“There is no doubt that meditation has given me the awareness, clarity and focus to hear not only everything going on around me but also my inner voice in the midst of a chaotic shoot.”
Rachael Joy describes herself as a story maker. She’s directed and produced projects for the Discovery Channel, BBC, Animal Planet and Science Channel and won the Academy of TV Arts and Sciences Documentary Internship. Her latest project Man vs. The Universe was Executive Produced by Morgan Freeman and premiered on the Science Channel. Meditation has been her go-to practice to stay calm and be productive since 1994. Rachael told us how mediation has helps her perform at her highest level on the set.
Why did you start meditating? What was your goal?
I’ve read that “praying is talking to God while meditating is listening to God.” I was always in trouble as a kid for “talking too much.” I guess I realized early on that I needed to learn to listen.
What is your meditation routine?
My meditation practice has evolved many times over the past 20 years. Now it’s part Vipassana as taught by Tara Brach and part Shambhala as taught by Chogyam Trungpa Rinpoche. My sitting practice is daily but I don’t do it for a set amount of time or at a specific time of day. Right now I’m focused on walking meditation which I do twice a week in the Santa Monica Mountains. One of my favorite mindful practices is what I call “just 3 breaths” which I do when I get out of the car. It’s crucial if you live in Los Angeles!
Do you think meditation gives you a competitive edge?
My job as a creative producer involves being an awesome listener. I’m naturally curious and love hearing people’s stories but need “spidey senses” when I’m on set which is where the actual magic happens. There is only so much that I can pre-produce. The majority of what I do is on the fly.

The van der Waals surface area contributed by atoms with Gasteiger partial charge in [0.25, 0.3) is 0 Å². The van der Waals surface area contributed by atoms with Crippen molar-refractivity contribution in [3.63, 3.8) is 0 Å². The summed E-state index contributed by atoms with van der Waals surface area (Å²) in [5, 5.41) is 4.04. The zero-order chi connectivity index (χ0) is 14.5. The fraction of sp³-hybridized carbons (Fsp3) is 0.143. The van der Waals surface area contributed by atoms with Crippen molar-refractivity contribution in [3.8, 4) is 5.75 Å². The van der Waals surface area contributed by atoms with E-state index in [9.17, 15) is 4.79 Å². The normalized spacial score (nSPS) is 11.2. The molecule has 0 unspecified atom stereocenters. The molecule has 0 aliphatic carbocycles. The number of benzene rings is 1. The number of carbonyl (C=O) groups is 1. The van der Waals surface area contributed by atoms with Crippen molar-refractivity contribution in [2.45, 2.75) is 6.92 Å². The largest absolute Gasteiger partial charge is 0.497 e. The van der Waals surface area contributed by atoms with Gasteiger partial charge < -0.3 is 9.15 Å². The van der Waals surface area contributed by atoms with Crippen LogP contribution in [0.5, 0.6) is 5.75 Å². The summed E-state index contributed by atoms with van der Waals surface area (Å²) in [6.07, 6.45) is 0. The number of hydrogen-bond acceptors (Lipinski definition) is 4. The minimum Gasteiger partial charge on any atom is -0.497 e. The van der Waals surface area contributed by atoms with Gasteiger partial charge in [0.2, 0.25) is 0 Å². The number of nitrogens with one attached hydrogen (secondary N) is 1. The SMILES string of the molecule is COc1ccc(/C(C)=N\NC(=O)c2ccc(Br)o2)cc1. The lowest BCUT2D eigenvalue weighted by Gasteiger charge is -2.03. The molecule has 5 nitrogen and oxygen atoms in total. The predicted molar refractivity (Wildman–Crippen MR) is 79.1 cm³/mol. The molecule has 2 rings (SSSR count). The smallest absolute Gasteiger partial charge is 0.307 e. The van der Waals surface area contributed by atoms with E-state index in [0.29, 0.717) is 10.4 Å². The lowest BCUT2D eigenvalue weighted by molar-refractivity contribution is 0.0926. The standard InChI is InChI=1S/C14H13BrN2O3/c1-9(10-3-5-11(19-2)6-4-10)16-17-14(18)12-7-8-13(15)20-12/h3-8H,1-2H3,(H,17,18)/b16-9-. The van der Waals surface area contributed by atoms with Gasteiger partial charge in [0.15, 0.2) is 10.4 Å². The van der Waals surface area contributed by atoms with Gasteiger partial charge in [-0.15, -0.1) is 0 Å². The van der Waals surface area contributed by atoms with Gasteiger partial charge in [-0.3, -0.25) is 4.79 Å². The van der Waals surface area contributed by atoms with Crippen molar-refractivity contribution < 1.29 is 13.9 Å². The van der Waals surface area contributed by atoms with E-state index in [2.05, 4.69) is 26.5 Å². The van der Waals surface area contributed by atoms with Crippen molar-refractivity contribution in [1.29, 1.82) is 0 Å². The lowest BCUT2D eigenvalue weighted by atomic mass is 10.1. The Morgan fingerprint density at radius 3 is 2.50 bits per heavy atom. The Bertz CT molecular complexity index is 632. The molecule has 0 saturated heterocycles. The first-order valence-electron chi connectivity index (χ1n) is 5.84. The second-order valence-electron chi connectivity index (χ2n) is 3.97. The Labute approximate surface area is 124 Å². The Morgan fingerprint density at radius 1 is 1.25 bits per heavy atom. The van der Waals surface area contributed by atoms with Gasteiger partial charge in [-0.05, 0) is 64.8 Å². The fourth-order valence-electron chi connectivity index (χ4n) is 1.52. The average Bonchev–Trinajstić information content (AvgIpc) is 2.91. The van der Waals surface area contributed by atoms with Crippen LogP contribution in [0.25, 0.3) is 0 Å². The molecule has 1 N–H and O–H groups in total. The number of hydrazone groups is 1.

When I arrive on set I have minutes to assess the motivations and needs of the people I’m filming and have to make difficult decisions minute by minute. I do this by listening to everyone, paying attention to every detail and catching things out of the corner of my eye so I can anticipate what someone is about to do to make sure cameras are rolling. There is no doubt that meditation has given me the awareness, clarity and focus to hear not only everything going on around me but also my inner voice in the midst of a chaotic shoot.
Can you tell me a story about how meditation improved your performance at work?
In production we have a call sheet that plots the day down to the minute. You are in a constant battle of trying to stay on schedule and yet also be creative in this stressful environment. We call it “Hurry up! Wait” because you are often waiting for hours to light a scene and then have to shoot it at a moment’s notice. It’s difficult to stay present during the downtime.
I had a big shoot recently with Elon Musk and Morgan Freeman. When you’re working with talent of that magnitude you have to be incredibly efficient with time. Often crews these days will be on their phone while we wait for cameras to roll. Meditation has taught me not to check out or get distracted. In fact this “downtime” is precisely when it’s time to stay present so that I can be the most productive when filming. While we were waiting for Morgan and Elon to arrive I covered the grounds of SpaceX several times. Knowing the geography, what was being manufactured and the best angles to film allowed us to get everything we needed in a very short time period.
How does meditation boost creativity?
Creativity tends to happen when you aren’t forcing it. Ideas and inspiration “pop” into your head in the spaces between thoughts when being present. Meditation creates those spaces through breath.